Join us in the History Department
Apply to our programs. We offer three undergraduate degrees: the History B.A., the History B.A. (Teacher Education Concentration), and the History B.S. — as well as a History Minor, the History Honors Program, and an Accelerated B.A./M.A. Program. We also offer three graduate degrees: the History M.A., the Public History M.A., and the Public History Ph.D.
With more than 25 full-time faculty members who cover a range of historical specialties, our degree programs allow students the flexibility to explore their historical interests while preparing for the future.
History Faculty Interview Series Watch the Interview
Dr. Alicia McGill
Dr. Alicia McGill is an Assistant Professor in the Department of History and contributes to the PhD program in Public History. She has always been fascinated by human diversity in the past and present and the ways that people connect with history and have conducted archaeological and cultural anthropology research in Cyprus, Honduras, Belize, Indiana, Pennsylvania, and Colorado. Prior to teaching at NC State, she was a visiting assistant professor at Indiana University, South Bend.
She has conducted extensive research in Belize, focusing on the ways constructions of the past are promoted through public venues like tourism, education, and archaeological practice, and how these constructions shape the cultural production of young citizens. She is particularly interested in the ways messages about the past are interpreted and negotiated by teachers and youth as they navigate racial and ethnic politics in the present. Her most recent publications focus on national cultural diversity rhetoric in the Belizean state and intersections between colonial dynamics, community connections with the natural landscape, and local heritage work.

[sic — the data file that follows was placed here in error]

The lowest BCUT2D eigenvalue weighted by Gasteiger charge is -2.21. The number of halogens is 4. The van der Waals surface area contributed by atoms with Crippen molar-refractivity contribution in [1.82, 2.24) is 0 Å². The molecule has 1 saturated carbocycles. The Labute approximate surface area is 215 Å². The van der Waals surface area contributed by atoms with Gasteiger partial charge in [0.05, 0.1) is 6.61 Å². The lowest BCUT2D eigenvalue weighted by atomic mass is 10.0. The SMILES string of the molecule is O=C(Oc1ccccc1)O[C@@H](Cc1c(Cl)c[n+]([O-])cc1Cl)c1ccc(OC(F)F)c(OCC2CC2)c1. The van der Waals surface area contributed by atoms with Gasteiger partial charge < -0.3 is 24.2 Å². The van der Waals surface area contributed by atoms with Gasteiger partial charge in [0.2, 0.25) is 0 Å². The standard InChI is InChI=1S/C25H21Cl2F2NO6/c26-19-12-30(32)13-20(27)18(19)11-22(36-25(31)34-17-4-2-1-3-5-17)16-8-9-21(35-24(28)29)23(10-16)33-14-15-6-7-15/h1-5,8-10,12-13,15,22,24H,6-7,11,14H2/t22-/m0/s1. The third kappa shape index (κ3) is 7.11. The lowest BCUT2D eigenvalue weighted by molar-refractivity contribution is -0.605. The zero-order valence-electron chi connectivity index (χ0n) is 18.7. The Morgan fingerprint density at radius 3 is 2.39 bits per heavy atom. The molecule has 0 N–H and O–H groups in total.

HI 591 Museum Studies Graduate Students Launch STEMinists Website
To accompany their STEMinists exhibit in Withers Hall, the HI 591 Museum Studies students have created the STEMinists at NCSU website.
2020-21 FACULTY HIGHLIGHTS
Dr. Frederico Freitas, Nationalizing Nature: Iguazu Falls and National Parks at the Brazil-Argentina Border (Cambridge University Press)
Dr. Blair Kelley, Four Hundred Souls, edited by Ibram X. Kendi and Keisha N. Blain (One World)
Dr. Tammy Gordon, The Mass Production of Memory: Travel and Personal Archiving in the Age of the Kodak (UMass Press)
Edited by Dr. Nicholas Robins & Barbara Fraser, Landscapes of Inequity: Environmental Justice in the Andes-Amazon Region (Nebraska Press)
Dr. Xiaolin Duan, The Rise of West Lake: A Cultural Landmark in the Song Dynasty. (University of Washington Press)
Dr. K. Steven Vincent, Elie Halevy: Republican Liberalism Confronts the Era of Tyranny (University of Pennsylvania Press)
Dr. Julia Rudolph named a Guggenheim Fellow for 2021-22.
Dr. Blair Kelley is a recipient of the 2020 Whiting Creative Nonfiction Grant for her in process book: Black Folk: The Promise of the Black Working Class.
Dr. Julia Rudolph was awarded the Judith Walkowitz Article Prize for best published article on issues relating to gender and sexuality in British culture.
Dr. Tate Paulette and Dr. Kathryn Grossman (NCSU, Sociology and Anthropology) were awarded an NSF Senior Archaeological Research grant ($200,948) to support the Makounta-Voules Archaeological Project.
Dr. Matthew Booker will serve a three-year term as Vice President for Scholarly Programs at the National Humanities Center starting July 1, 2020
Dr. Ebony Jones has been awarded the InterAmericas Fellowship at the John Carter Brown Library for 2020-21.
Dr. David Ambaras and his colleague Dr. Kate McDonald (UCSB) were awarded an NEH Digital Humanities Advancement Grant (Level II, $99,995) to build version 2.0 of their project Bodies and Structures: Deep-mapping Modern East Asian History and to help develop a new suite of analytical tools for the open-source publishing platform ScalarAdvancement Grant.
Congratulations to our 2020 History graduates! Slideshow
Brick by Brick Visit the Blog
History Department blog, “Brick by Brick.”
Brick by Brick strives to provide a space for graduate students, faculty and alumni to share ongoing research, exchange ideas and resources, and explore topics through the research of their peers. We feature contributions from all aspects of the discipline, academic or professional, especially those concerning the contemporary ramifications and relevance of historical scholarship.
North Carolina and the Green Book
Through her work with the North Carolina Green Book Project, public history doctoral student Lisa Withers collects experiences of African American travelers during the Jim Crow era.